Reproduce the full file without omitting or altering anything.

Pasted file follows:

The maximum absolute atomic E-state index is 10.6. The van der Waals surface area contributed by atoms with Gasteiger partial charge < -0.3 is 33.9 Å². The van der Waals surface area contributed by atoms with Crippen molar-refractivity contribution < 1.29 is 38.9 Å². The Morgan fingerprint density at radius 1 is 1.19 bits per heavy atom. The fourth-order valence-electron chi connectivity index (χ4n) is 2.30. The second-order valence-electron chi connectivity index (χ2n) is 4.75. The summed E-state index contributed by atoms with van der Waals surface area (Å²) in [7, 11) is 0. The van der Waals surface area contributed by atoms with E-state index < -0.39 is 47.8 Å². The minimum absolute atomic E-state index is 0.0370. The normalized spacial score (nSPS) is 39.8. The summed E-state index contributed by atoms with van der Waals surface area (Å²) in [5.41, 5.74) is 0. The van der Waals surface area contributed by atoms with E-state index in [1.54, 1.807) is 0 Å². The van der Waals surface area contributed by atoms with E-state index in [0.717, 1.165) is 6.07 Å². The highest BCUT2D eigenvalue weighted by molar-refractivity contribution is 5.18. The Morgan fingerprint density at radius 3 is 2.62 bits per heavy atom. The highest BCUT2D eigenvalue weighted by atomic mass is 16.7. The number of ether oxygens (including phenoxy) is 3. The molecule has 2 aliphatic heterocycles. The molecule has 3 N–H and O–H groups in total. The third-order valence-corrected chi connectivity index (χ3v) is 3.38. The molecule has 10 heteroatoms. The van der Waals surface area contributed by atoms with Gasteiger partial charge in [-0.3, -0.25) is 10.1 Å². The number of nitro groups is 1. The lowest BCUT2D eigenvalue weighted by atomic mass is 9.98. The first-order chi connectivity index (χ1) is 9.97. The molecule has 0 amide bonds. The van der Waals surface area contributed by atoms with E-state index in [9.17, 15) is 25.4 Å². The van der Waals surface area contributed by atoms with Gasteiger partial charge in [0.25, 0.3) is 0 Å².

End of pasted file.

The maximum absolute atomic E-state index is 10.6. The van der Waals surface area contributed by atoms with Gasteiger partial charge < -0.3 is 33.9 Å². The van der Waals surface area contributed by atoms with Crippen molar-refractivity contribution < 1.29 is 38.9 Å². The Morgan fingerprint density at radius 1 is 1.19 bits per heavy atom. The fourth-order valence-electron chi connectivity index (χ4n) is 2.30. The second-order valence-electron chi connectivity index (χ2n) is 4.75. The summed E-state index contributed by atoms with van der Waals surface area (Å²) in [7, 11) is 0. The van der Waals surface area contributed by atoms with E-state index < -0.39 is 47.8 Å². The minimum absolute atomic E-state index is 0.0370. The normalized spacial score (nSPS) is 39.8. The summed E-state index contributed by atoms with van der Waals surface area (Å²) in [5.41, 5.74) is 0. The van der Waals surface area contributed by atoms with E-state index in [1.54, 1.807) is 0 Å². The van der Waals surface area contributed by atoms with E-state index in [0.717, 1.165) is 6.07 Å². The highest BCUT2D eigenvalue weighted by molar-refractivity contribution is 5.18. The Morgan fingerprint density at radius 3 is 2.62 bits per heavy atom. The highest BCUT2D eigenvalue weighted by atomic mass is 16.7. The number of ether oxygens (including phenoxy) is 3. The molecule has 2 aliphatic heterocycles. The molecule has 3 N–H and O–H groups in total. The third-order valence-corrected chi connectivity index (χ3v) is 3.38. The molecule has 10 heteroatoms. The van der Waals surface area contributed by atoms with Gasteiger partial charge in [-0.3, -0.25) is 10.1 Å². The number of nitro groups is 1. The lowest BCUT2D eigenvalue weighted by atomic mass is 9.98. The first-order chi connectivity index (χ1) is 9.97. The molecule has 0 amide bonds. The van der Waals surface area contributed by atoms with E-state index in [9.17, 15) is 25.4 Å². The van der Waals surface area contributed by atoms with Gasteiger partial charge in [0.25, 0.3) is 0 Å².